Groundbreaking research published today in Nature Genetics describes the largest-ever study into the genetics of random “round-the-clock” blood glucose levels. The study, involving almost half a million people of diverse backgrounds, describes new DNA variants influencing blood sugar levels measured “at random.”
The team of researchers, led by Professor Inga Prokopenko at the University of Surrey on behalf of the Meta-Analysis of Glucose and Insulin-related Traits Consortium (MAGIC), analysed data from 17 major studies, including the UK Biobank.
This research highlighted that individual responses to drugs from the popular class of GLP-1R agonists, used to treat type 2 diabetes and obesity, can depend on DNA variants in the target gene, GLP1R.
Scientists also revealed, for the first time, that type 2 diabetes can directly cause lung complications. In the largest-ever genetic study exploring how genes affect blood sugar levels and health outcomes, researchers concluded that lung disorders should now be considered a complication of type 2 diabetes.
GLP-1R agonists are used to treat individuals with type 2 diabetes to improve their glycaemic control, meaning their ability to keep blood sugar levels within a normal range. The scientists conducted functional and structural characterisation of coding DNA variants in the GLP1R (GLP-1 receptor) gene. The authors highlight that the effect on GLP-1 receptor function and response to GLP-1R agonist drugs might differ from one individual to another depending on the GLP1R gene coding DNA variants they carry.
Overall, patients carrying specific DNA variants in the GLP1R gene are less likely to benefit from GLP-1R agonist drug treatment.
The study identified roles for tissues not previously implicated in glucose metabolism, most notably those belonging to the intestinal tract, specifically the ileum and colon.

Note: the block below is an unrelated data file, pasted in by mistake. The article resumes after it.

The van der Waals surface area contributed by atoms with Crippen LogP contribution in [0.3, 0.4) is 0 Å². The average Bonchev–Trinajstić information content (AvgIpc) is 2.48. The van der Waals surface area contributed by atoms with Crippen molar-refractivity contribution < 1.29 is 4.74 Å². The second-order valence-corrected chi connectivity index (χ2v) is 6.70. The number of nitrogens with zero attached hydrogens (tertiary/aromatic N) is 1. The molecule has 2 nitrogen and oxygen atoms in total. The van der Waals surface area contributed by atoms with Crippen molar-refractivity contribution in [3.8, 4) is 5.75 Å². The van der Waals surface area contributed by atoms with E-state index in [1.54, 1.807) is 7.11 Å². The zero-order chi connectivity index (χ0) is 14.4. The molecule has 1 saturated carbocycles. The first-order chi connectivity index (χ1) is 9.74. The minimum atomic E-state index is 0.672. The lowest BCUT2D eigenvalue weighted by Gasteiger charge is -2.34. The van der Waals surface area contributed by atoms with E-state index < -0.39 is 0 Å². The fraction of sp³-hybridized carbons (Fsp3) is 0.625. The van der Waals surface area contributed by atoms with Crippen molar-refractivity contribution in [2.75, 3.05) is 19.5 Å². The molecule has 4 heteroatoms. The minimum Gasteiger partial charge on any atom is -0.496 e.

It is common knowledge that food eaten is received by the duodenum (the first part of the small intestine) and mixed there with digestive juices from the pancreas, liver, and gallbladder. The jejunum and ileum further break down food and absorb nutrients into the bloodstream.
The large intestine, also known as the colon, absorbs water and electrolytes from undigested food and hosts a diverse community of bacteria known as the gut microbiome.
This study showed that the human gut microbiome and glycome are related to glucose levels regulation and highlighted the role of lactose- and galactose-based production of glucose by microbiome species Collinsella and Lachnospiraceae-FCS020.
Type 2 diabetes has many risk factors, including age, genetics, ethnicity, and body weight.
Vasiliki Lagou, Longda Jiang, Anna Ulrich, Liudmila Zudina,et al. GWAS of random glucose in 476,326 individuals provide insights into diabetes pathophysiology, complications and treatment stratification. Nature Genetics, 2023; 55 (9): 1448 DOI: 10.1038/s41588-023-01462-3
University of Surrey. (2023, September 7). Genetic study of blood glucose levels calls for stratified treatment with GLP-1R agonists in type 2 diabetes. ScienceDaily. Retrieved September 8, 2023 from www.sciencedaily.com/releases/2023/09/230907130323.htm
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